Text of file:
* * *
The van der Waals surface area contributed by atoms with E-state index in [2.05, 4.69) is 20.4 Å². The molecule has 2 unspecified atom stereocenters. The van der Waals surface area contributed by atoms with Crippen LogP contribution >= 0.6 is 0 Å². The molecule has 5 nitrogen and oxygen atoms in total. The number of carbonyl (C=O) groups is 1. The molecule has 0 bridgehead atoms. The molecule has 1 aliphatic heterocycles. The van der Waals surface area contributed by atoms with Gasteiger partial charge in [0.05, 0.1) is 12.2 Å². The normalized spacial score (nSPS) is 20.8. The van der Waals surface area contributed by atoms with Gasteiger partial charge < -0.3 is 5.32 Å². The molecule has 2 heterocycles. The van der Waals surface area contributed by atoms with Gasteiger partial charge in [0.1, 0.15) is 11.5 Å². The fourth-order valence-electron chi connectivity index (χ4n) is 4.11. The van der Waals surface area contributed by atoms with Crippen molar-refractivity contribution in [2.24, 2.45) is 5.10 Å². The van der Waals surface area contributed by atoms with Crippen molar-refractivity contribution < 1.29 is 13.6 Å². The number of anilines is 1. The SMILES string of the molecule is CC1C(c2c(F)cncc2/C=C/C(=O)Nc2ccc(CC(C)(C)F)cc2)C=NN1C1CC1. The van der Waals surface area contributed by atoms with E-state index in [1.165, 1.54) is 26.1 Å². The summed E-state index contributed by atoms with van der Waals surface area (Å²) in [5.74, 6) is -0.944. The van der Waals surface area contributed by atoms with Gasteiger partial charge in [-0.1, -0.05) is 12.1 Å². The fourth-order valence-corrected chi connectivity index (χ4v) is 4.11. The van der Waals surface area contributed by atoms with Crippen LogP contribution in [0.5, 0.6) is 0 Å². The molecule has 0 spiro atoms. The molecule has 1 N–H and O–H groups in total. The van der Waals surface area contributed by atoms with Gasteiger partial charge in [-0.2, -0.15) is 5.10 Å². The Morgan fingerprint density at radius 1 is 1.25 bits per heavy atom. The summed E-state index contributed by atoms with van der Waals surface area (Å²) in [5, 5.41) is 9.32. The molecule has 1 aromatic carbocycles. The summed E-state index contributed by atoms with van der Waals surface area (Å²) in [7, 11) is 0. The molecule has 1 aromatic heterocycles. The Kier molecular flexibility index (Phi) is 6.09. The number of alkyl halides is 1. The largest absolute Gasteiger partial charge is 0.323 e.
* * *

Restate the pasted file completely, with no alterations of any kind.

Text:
The van der Waals surface area contributed by atoms with E-state index in [2.05, 4.69) is 20.4 Å². The molecule has 2 unspecified atom stereocenters. The van der Waals surface area contributed by atoms with Crippen LogP contribution >= 0.6 is 0 Å². The molecule has 5 nitrogen and oxygen atoms in total. The number of carbonyl (C=O) groups is 1. The molecule has 0 bridgehead atoms. The molecule has 1 aliphatic heterocycles. The van der Waals surface area contributed by atoms with Gasteiger partial charge in [0.05, 0.1) is 12.2 Å². The normalized spacial score (nSPS) is 20.8. The van der Waals surface area contributed by atoms with Gasteiger partial charge < -0.3 is 5.32 Å². The molecule has 2 heterocycles. The van der Waals surface area contributed by atoms with Gasteiger partial charge in [0.1, 0.15) is 11.5 Å². The fourth-order valence-electron chi connectivity index (χ4n) is 4.11. The van der Waals surface area contributed by atoms with Crippen molar-refractivity contribution in [2.24, 2.45) is 5.10 Å². The van der Waals surface area contributed by atoms with Crippen molar-refractivity contribution < 1.29 is 13.6 Å². The number of anilines is 1. The SMILES string of the molecule is CC1C(c2c(F)cncc2/C=C/C(=O)Nc2ccc(CC(C)(C)F)cc2)C=NN1C1CC1. The van der Waals surface area contributed by atoms with E-state index in [1.165, 1.54) is 26.1 Å². The summed E-state index contributed by atoms with van der Waals surface area (Å²) in [5.74, 6) is -0.944. The van der Waals surface area contributed by atoms with Gasteiger partial charge in [-0.1, -0.05) is 12.1 Å². The fourth-order valence-corrected chi connectivity index (χ4v) is 4.11. The van der Waals surface area contributed by atoms with Crippen LogP contribution in [0.5, 0.6) is 0 Å². The molecule has 0 spiro atoms. The molecule has 1 N–H and O–H groups in total. The van der Waals surface area contributed by atoms with Gasteiger partial charge in [-0.2, -0.15) is 5.10 Å². The Morgan fingerprint density at radius 1 is 1.25 bits per heavy atom. The summed E-state index contributed by atoms with van der Waals surface area (Å²) in [5, 5.41) is 9.32. The molecule has 1 aromatic carbocycles. The summed E-state index contributed by atoms with van der Waals surface area (Å²) in [7, 11) is 0. The molecule has 1 aromatic heterocycles. The Kier molecular flexibility index (Phi) is 6.09. The number of alkyl halides is 1. The largest absolute Gasteiger partial charge is 0.323 e.